One of the most important, if not the most important, training variables is training volume. You may be asking yourself, what exactly is training volume? Before we dive into some thoughts about it, lets explain this variable. It's simply the total amount of work that you are performing, either daily, weekly, monthly, or annually. This is how you take into consideration of how many workouts you do in a week, the sets and rep schemes, how many miles, how many steps, etc...This is the total workload, not the weight or the pace, that's intensity. And it's also not which exercises you do, that's exercise selection.
Doing Too Little Volume
Most people that workout, are probably not performing enough volume to make real big improvements to their fitness levels like they'd really hope to. Assuming that they're not exercising/training enough frequently throughout the week, not getting the most out of their gym workouts, or not performing enough exercises that they may need can really hinder someones progress. Part of training smart, is knowing how to train hard. And training hard, requires a decent amount of volume!
Doing Too Much Volume
On the flip side, some people do too much volume. Sometimes, people who are very motivated, will get ambitious and do too much too soon. This is a problem because you will get quick results, but you will hit your ceiling of progress too soon and you will be left scratching your head. These people will often get injured way more easily than someone with a smarter (long term minded) approach. This also happens a lot in athletic teams. Coaches will throw everything and the kitchen sink at their athletes to get them ready for the season. They'll do so much work that they are probably not rprepared for, that they'll actually head into the season beat up with too much fatigue. It may take them 3 to 4 weeks to allow their bodies to catch up.
What's the Correct Amount?
Well to be honest, out of all of the variables that a coach needs to figure in order to train their athletes/clients, volume is almost always the one leaving the most questions. Because the reality is, we truly can't give you a straight up answer, or know an exact answer but we know how important training volume is. But I can give you some recommendations how to plan your training volume so that you can train hard, but also not over do it.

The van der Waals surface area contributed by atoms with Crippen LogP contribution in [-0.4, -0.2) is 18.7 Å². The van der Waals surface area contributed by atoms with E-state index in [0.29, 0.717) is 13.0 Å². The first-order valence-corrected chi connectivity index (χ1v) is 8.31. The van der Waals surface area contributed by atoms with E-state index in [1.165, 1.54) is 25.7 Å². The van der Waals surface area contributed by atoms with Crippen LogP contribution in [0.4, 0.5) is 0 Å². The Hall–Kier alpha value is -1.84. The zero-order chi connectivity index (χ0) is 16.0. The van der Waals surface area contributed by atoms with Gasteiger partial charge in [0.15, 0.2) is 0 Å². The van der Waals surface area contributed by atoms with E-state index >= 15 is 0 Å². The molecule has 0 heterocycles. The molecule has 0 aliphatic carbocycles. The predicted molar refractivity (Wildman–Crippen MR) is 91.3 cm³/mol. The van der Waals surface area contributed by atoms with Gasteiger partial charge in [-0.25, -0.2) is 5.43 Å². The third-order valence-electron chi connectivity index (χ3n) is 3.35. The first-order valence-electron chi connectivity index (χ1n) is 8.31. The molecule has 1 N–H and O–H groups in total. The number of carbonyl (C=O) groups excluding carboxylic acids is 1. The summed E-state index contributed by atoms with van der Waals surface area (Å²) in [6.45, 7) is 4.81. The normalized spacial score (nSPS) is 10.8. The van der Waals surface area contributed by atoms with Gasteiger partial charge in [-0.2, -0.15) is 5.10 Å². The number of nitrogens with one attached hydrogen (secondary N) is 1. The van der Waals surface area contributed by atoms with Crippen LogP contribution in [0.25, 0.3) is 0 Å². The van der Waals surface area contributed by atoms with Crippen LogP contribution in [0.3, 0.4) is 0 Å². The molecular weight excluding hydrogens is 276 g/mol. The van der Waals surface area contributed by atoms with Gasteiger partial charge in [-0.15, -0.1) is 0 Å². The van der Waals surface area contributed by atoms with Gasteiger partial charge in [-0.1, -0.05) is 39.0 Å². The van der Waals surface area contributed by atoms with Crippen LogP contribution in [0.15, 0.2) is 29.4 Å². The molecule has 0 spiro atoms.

In training, you want to achieve this certain balance of training hard enough to stress your body, but recovering enough to grow and adapt from it. You want to think in the mindset of stimulating, not annihilating. This will allow room for progress in the future if you need to add in more volume. Also, when you annihilate yourself, you may actually take so long to recover that it actually hurts your adaption phases and your fitness levels could end up going backwards...
Below I'm going to lay out a few key generalized principles that you can focus on to adjust the volume for yourself accordingly.
Training Volume is considered King of Training Variables. It ranks the highest of importance but it can easily be under utilized and not achieve the results you wanted or it can be over utilized and you will experience negative training results. The best way to find what your best training volumes is, is to start of low and slowly add in more when you feel progress is slowing down, or when you feel like your workouts are not properly challenging to you anymore. It's only one variable in the whole picture, but YOU MUST pay close attention to your Training Volume!
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Physical Prep Coach & Owner of Joel Younkins Training.